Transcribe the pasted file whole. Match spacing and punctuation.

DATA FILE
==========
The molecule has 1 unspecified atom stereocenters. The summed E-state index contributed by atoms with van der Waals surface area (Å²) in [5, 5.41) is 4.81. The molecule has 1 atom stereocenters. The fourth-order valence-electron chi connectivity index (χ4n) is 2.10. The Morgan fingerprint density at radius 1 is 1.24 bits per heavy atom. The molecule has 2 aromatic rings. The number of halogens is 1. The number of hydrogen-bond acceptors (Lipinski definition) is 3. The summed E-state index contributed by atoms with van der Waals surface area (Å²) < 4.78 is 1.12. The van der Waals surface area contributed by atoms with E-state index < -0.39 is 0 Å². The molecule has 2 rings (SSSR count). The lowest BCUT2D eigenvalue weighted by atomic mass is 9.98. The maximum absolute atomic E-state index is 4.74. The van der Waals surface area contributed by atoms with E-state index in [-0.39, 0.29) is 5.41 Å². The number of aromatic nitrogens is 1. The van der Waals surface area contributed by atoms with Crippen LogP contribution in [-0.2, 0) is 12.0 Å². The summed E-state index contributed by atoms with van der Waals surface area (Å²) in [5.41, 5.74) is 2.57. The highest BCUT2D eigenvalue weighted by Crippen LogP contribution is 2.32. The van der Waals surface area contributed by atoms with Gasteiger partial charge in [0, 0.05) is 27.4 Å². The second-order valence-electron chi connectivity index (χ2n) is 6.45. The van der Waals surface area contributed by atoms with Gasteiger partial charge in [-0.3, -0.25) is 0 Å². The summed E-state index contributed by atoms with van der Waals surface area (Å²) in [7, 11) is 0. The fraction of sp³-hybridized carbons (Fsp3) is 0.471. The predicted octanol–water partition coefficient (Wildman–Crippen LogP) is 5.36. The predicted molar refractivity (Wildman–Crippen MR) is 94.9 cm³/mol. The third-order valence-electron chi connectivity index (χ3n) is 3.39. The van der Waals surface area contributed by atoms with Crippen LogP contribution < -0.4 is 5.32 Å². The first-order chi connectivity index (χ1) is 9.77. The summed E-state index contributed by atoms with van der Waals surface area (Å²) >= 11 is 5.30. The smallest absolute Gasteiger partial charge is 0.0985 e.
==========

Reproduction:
The molecule has 1 unspecified atom stereocenters. The summed E-state index contributed by atoms with van der Waals surface area (Å²) in [5, 5.41) is 4.81. The molecule has 1 atom stereocenters. The fourth-order valence-electron chi connectivity index (χ4n) is 2.10. The Morgan fingerprint density at radius 1 is 1.24 bits per heavy atom. The molecule has 2 aromatic rings. The number of halogens is 1. The number of hydrogen-bond acceptors (Lipinski definition) is 3. The summed E-state index contributed by atoms with van der Waals surface area (Å²) < 4.78 is 1.12. The van der Waals surface area contributed by atoms with E-state index < -0.39 is 0 Å². The molecule has 2 rings (SSSR count). The lowest BCUT2D eigenvalue weighted by atomic mass is 9.98. The maximum absolute atomic E-state index is 4.74. The van der Waals surface area contributed by atoms with E-state index in [-0.39, 0.29) is 5.41 Å². The number of aromatic nitrogens is 1. The van der Waals surface area contributed by atoms with Crippen LogP contribution in [-0.2, 0) is 12.0 Å². The summed E-state index contributed by atoms with van der Waals surface area (Å²) in [5.41, 5.74) is 2.57. The highest BCUT2D eigenvalue weighted by Crippen LogP contribution is 2.32. The van der Waals surface area contributed by atoms with Gasteiger partial charge in [0, 0.05) is 27.4 Å². The second-order valence-electron chi connectivity index (χ2n) is 6.45. The van der Waals surface area contributed by atoms with Gasteiger partial charge in [-0.3, -0.25) is 0 Å². The summed E-state index contributed by atoms with van der Waals surface area (Å²) in [7, 11) is 0. The fraction of sp³-hybridized carbons (Fsp3) is 0.471. The predicted octanol–water partition coefficient (Wildman–Crippen LogP) is 5.36. The predicted molar refractivity (Wildman–Crippen MR) is 94.9 cm³/mol. The third-order valence-electron chi connectivity index (χ3n) is 3.39. The van der Waals surface area contributed by atoms with Crippen LogP contribution < -0.4 is 5.32 Å². The first-order chi connectivity index (χ1) is 9.77. The summed E-state index contributed by atoms with van der Waals surface area (Å²) >= 11 is 5.30. The smallest absolute Gasteiger partial charge is 0.0985 e.